An exchange says a Chicago girl has just died of tight lacing—it does not say whether of corset or shoes. Wilmington Messenger.
Evening Post [Charleston, SC] 9 November 1904: p. 4
Recently a crusade has been started in England against tight lacing, led by the Gentlewoman, one of the most valuable of English journals for women. A representative was sent to interview the most prominent stay-makers. One of these is thus reported:
“I am reputed,” she said, “to have the tightest-lacing customers in London; and I think that some of the waists my stays encircle would be hard to beat. I think that some of my customers positively like the sensations produced by tight lacing, or they would never take all the pains they do to get thin, such as dieting and sleeping in corsets, as some of them do.”
“Sleeping in corsets!” I exclaimed.
“Oh, yes; a good many, especially young ladies, do; an opera stay or riding one is a favorite make for the purpose. Let me think. Yes. The largest pair of corsets I have made had a waist measurement of thirty-five inches. The smallest — well, you won’t believe me, perhaps, but twelve and one-half inches was the size. No, I don’t think she’ll be able to get them closed. Every inch under fifteen, with most ladies, means a tremendous lot of lacing in. I’ve known a young lady break five or six silk laces, as strong ones as are made, in getting a pair of new stays close.”
“How small is your pretty assistant’s waist?” I asked.
“Generally about fourteen to fourteen and one-half inches. I find it best for all my assistants to have trim figures; but she has tight-laced to that extent entirely of her own free will. Many of my customers lace to seventeen, sixteen, and even fifteen inches. I suppose you haven’t seen a smaller waist than Miss Blank’s?”
“Would you like to?”
“Yes,” I replied, “if such a thing is practicable.”
Mrs. Smith rang. In a few minutes the young lady appeared, and Mrs. Smith and she went into the alcove. Another assistant was summoned, and then a whispered consultation took place. After a minute or two, we heard Mrs. Smith ask: “Can you bear it?” and the answer, “Quite, madam.” Mrs. Smith’s voice again: “There, Miss Jones, I think the laces are close; tie them tightly.” Two or three minutes later Mrs. Smith and Miss Jones came out from the alcove, the latter incased in a long-waisted, black satin corset, which made her waist look scarcely larger than her throat. It seemed incredible that any girl — for she was little more — could breathe and move, let alone move about, without much apparent discomfort, when tight-laced to such an extent.
“Now I suppose,” said Mrs. Smith, smiling at my look of astonishment,” that you will now believe what I told you before — namely, that a well-cut corset and strong arms will make a woman’s waist almost any size she may wish. See!” she exclaimed, taking up a measuring tape off a chair, “Miss Jones’s waist is just thirteen — thirteen and one-quarter inches.”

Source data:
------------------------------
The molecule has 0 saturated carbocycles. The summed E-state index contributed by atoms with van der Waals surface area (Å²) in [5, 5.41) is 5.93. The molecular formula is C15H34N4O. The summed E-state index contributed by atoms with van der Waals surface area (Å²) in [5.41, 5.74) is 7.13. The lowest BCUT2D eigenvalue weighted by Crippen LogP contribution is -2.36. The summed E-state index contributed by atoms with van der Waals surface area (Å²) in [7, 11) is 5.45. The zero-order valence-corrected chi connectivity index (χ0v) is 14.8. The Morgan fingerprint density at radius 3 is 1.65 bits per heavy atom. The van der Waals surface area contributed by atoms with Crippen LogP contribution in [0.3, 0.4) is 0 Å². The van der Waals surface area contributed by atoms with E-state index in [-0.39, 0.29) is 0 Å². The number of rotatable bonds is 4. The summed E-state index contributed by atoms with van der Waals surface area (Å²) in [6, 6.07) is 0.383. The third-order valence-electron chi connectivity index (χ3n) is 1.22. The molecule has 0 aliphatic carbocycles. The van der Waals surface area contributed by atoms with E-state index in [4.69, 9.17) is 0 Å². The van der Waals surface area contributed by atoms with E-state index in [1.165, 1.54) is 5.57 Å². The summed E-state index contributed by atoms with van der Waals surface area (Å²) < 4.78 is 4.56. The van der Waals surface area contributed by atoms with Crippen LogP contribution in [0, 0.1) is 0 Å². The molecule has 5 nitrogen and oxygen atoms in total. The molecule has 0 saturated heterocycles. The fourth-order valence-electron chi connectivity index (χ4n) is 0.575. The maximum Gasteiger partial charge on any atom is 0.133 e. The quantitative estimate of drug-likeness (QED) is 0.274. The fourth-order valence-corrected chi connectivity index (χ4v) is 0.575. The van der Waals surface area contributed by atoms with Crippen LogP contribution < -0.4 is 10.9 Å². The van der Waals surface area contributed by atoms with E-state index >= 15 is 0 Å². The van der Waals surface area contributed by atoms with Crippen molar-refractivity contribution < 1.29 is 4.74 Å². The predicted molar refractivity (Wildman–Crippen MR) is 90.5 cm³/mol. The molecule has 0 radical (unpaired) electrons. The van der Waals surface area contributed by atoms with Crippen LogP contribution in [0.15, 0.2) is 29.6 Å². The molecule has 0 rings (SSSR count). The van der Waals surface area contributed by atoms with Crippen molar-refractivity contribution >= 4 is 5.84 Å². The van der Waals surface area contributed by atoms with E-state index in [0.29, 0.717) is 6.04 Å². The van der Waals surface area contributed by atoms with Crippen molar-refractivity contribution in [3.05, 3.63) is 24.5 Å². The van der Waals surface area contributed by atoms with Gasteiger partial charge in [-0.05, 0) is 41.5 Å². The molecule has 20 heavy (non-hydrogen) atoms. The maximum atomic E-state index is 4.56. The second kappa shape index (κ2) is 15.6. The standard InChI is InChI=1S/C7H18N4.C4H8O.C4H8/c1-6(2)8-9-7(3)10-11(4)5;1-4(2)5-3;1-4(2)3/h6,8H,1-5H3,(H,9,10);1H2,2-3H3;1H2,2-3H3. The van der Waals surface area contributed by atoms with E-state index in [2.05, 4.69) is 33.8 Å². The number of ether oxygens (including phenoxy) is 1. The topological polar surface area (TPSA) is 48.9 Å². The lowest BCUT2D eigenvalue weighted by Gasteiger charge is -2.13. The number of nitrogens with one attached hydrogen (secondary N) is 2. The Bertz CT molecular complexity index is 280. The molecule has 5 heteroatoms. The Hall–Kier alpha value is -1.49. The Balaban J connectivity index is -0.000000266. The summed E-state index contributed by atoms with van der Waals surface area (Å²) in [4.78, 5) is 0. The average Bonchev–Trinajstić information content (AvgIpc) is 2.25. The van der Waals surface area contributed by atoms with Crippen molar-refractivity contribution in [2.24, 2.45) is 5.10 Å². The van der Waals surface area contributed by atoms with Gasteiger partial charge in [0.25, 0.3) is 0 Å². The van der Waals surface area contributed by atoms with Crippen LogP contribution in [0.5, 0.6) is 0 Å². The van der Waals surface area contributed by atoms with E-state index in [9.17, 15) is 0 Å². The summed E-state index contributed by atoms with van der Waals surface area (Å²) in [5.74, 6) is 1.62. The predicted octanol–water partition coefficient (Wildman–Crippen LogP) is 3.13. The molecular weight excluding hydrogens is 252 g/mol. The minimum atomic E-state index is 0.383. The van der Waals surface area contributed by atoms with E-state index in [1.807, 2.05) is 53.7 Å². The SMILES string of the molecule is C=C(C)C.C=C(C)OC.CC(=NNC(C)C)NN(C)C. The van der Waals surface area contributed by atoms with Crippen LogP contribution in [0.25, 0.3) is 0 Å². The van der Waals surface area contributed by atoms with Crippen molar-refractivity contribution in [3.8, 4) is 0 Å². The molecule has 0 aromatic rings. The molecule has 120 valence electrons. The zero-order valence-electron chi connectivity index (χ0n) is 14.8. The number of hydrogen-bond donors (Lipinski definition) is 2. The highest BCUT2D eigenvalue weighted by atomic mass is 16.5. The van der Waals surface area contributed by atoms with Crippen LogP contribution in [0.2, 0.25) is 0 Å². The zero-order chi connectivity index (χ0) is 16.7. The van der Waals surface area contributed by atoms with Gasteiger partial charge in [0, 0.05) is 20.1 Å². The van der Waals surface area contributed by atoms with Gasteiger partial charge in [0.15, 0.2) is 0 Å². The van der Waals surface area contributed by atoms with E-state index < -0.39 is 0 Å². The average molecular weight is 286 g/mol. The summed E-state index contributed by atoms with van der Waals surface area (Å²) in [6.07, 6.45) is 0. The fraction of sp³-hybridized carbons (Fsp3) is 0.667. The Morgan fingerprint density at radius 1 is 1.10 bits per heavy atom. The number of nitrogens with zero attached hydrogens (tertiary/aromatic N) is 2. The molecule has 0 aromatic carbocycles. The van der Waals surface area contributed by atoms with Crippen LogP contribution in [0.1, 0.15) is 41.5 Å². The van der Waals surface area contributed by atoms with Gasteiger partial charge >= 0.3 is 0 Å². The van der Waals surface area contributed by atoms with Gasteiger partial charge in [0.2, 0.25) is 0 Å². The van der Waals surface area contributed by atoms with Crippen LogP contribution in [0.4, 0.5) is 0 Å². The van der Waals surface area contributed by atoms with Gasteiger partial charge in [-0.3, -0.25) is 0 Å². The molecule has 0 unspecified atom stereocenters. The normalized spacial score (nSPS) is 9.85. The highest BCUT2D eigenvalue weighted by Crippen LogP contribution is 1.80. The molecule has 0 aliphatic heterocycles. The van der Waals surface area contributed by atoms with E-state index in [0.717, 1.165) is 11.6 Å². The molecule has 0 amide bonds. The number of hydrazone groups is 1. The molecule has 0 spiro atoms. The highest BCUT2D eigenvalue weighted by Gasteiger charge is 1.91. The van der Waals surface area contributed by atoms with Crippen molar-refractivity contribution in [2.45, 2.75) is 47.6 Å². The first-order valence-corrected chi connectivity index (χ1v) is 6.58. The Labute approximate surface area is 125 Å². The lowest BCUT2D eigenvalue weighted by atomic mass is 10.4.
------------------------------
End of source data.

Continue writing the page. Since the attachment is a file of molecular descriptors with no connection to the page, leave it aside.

“How long could you bear being laced up like that?” I asked.
Miss Jones smiled. “Not very long — it is rather painful — half an hour; perhaps an hour.”
Mrs. Smith said, just as we were leaving: “You know, I think tight lacing becomes a positive mania with some women. There are two of my customers, for instance — theatrical people — who usually wear their waists about nineteen inches. Well, when at home they both lace themselves as tightly as their maids can do it.” Another states that at some schools the girls are not only encouraged, but forced to lace. Five different women said that they made corsets for girls of sixteen and under with waist measurements of fifteen inches, and all agreed that girls are put into corsets much earlier than formerly.
The Argonaut [San Francisco, CA] 30 January 1893
Mrs Daffodil’s Aide-memoire: Mrs Daffodil suggests that the reporter, who perhaps fell short of a “positive mania,” was still titillated by the subject. Debate over tight-lacing began in the Elizabethan period and goes on even unto the present day. Mrs Daffodil has seen articles about how sleeping in corsets is supposed to promote a slender figure. “Waist-training,” is the term used—as if one’s waist was a sporting dog to be taught to “heel” and “fetch.” The anti-tight-lacers, who were often seen as cranks and, worse, dress reformers, warned of tragic outcomes such as this one:
An actress in a London theatre has just died of tight lacing. The victim of this reprehensible custom had just finished a song and danced off the wings, when she collapsed, calling on her husband in agonized tones to unlace her gown. Before a doctor could reach her dressing room she was dead. Every vital function had been paralyzed by the lacing, and a weakness of the heart was aggravated by the exertion of her performance. It can, however, be said of the generality of woman on the stage that “tight lacing” is obsolete with them. Waists of whatever fashion fit the figure better than they did in years gone by, and there is a generous roominess of bust measure which admits of healthful expansion of the lungs every time the breath is drawn. No lesson will be learned by the fate of this London actress. She represents a bad style of corset, and some natural disarrangement which might have proved fatal had she run for the train or skipped upstairs in a hurry.
Boston [MA] Herald 17 January 1895: p. 6
Mrs Daffodil invites you to join her on the curiously named “Face-book,” where you will find a feast of fashion hints, fads and fancies, and historical anecdotes
You may read about a sentimental succubus, a vengeful seamstress’s ghost, Victorian mourning gone horribly wrong, and, of course, Mrs Daffodil’s efficient tidying up after a distasteful decapitation in A Spot of Bother: Four Macabre Tales.